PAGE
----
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On the other hand, expansion of lakes spread many fishes to new sites, some of which are found today in refugia of small ponds that remained as the connected glacial lakes retreated.One extreme example is the spread of the prickly sculpin across the Continental Divide in British Columbia.It is likely that changing sea levels and shifts of marine regions played a part in the evolutionary pressure. At times during the Pleistocene, subtropical conditions extended to the Carolinas and even Virginia.These periods alternated with cooler-than-normal conditions. The rapid shifts in sea level and latitudinal ecosystems created disturbance and mixing of different ecological assemblages, which in turn accelerated evolutionary pressure. Most of the animals that became extinct at the end of the Pleistocene were large, and both herbivores and carnivores were affected.Pollen is one of the most important tools of correlation in terrestrial settings, and it is often used to extend knowledge from well-dated sequences to less clear situations.Fossil pollen is particularly useful because it is almost indestructible when trapped in lake and bog sediments.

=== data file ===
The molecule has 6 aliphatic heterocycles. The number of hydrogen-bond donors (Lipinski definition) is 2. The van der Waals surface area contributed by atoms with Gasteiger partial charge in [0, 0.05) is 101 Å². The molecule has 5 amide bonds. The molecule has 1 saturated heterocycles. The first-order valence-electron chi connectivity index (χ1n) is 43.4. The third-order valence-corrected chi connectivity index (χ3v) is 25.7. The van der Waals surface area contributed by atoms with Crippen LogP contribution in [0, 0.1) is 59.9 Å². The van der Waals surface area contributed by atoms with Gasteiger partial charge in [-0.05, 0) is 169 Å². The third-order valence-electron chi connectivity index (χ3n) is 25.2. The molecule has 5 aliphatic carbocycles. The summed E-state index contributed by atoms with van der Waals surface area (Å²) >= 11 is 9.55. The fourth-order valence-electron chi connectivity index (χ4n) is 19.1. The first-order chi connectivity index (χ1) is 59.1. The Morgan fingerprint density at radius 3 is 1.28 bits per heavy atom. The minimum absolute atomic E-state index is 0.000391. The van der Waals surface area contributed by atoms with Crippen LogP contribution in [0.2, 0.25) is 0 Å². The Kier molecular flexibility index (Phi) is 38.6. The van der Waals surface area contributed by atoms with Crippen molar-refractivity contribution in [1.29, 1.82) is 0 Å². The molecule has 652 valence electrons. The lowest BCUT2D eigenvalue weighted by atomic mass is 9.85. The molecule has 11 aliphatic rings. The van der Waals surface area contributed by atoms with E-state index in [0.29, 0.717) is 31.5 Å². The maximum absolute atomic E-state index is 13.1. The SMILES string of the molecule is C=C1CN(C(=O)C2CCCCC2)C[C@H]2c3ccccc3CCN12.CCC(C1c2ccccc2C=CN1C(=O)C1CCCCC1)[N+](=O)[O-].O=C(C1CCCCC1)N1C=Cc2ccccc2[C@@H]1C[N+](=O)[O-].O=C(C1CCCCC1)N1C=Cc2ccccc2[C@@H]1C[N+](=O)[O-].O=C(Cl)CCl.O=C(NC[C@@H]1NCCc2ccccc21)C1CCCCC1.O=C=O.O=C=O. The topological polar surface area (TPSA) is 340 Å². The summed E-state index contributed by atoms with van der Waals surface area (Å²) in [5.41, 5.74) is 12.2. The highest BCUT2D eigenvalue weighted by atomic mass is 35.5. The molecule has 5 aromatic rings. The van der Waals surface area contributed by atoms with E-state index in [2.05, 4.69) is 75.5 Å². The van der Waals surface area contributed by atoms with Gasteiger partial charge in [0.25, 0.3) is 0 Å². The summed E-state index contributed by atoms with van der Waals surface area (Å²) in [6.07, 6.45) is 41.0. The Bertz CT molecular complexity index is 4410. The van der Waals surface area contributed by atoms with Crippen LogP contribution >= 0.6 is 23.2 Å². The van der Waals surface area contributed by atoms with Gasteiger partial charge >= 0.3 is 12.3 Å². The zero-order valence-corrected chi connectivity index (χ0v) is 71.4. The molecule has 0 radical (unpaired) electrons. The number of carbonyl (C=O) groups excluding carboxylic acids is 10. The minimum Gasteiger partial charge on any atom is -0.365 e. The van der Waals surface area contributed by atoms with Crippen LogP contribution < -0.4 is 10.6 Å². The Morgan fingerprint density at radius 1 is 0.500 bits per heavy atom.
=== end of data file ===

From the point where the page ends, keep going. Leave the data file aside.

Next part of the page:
Examples of giant Pleistocene mammals include the giant beaver, giant sloth, stag-moose, dire wolf, giant short-faced bear of the New World, and cave bear of the Old World.The Quaternary is replete with forces of disturbance and evidence for evolution in many living systems.Examples of disturbance include the direct destruction of habitat by glacial advance, the drying of vast plains, increases in size of lakes, a decrease in the area of warm, shallow, continental shelves and carbonate banks, and shifts in ocean currents and fronts. Many genera and even species of shellfish, insects, marine microfossils, and terrestrial mammals living today are similar or identical to their Pleistocene ancestors.Most important, however, is that the record of decline and extinction in many cases precedes evidence for humans in the New World and Australia.Other likely causes for extinction include loss or change of habitats, direct climatic effects, and changes in the length and intensity of summer and winter conditions.